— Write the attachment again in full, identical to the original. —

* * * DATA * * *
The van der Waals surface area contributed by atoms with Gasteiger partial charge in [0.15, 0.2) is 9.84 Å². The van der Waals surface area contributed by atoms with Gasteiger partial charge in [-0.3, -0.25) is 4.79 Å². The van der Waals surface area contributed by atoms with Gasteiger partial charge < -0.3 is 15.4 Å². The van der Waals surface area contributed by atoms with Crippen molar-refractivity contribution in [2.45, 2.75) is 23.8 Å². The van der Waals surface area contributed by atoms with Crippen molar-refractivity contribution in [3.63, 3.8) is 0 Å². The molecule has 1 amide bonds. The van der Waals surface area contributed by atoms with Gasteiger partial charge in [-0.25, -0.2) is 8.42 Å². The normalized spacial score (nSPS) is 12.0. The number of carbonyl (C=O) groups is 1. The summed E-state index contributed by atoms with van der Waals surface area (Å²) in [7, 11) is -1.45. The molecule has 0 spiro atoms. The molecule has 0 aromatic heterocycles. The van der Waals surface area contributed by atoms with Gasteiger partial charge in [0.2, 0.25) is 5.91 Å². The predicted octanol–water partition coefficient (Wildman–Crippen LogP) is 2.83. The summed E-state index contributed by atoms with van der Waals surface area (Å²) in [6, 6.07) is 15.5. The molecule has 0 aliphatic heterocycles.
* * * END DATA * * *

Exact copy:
The van der Waals surface area contributed by atoms with Gasteiger partial charge in [0.15, 0.2) is 9.84 Å². The van der Waals surface area contributed by atoms with Gasteiger partial charge in [-0.3, -0.25) is 4.79 Å². The van der Waals surface area contributed by atoms with Gasteiger partial charge < -0.3 is 15.4 Å². The van der Waals surface area contributed by atoms with Crippen molar-refractivity contribution in [2.45, 2.75) is 23.8 Å². The van der Waals surface area contributed by atoms with Crippen molar-refractivity contribution in [3.63, 3.8) is 0 Å². The molecule has 1 amide bonds. The van der Waals surface area contributed by atoms with Gasteiger partial charge in [-0.25, -0.2) is 8.42 Å². The normalized spacial score (nSPS) is 12.0. The number of carbonyl (C=O) groups is 1. The summed E-state index contributed by atoms with van der Waals surface area (Å²) in [7, 11) is -1.45. The molecule has 0 spiro atoms. The molecule has 0 aromatic heterocycles. The van der Waals surface area contributed by atoms with Gasteiger partial charge in [0.2, 0.25) is 5.91 Å². The predicted octanol–water partition coefficient (Wildman–Crippen LogP) is 2.83. The summed E-state index contributed by atoms with van der Waals surface area (Å²) in [6, 6.07) is 15.5. The molecule has 0 aliphatic heterocycles.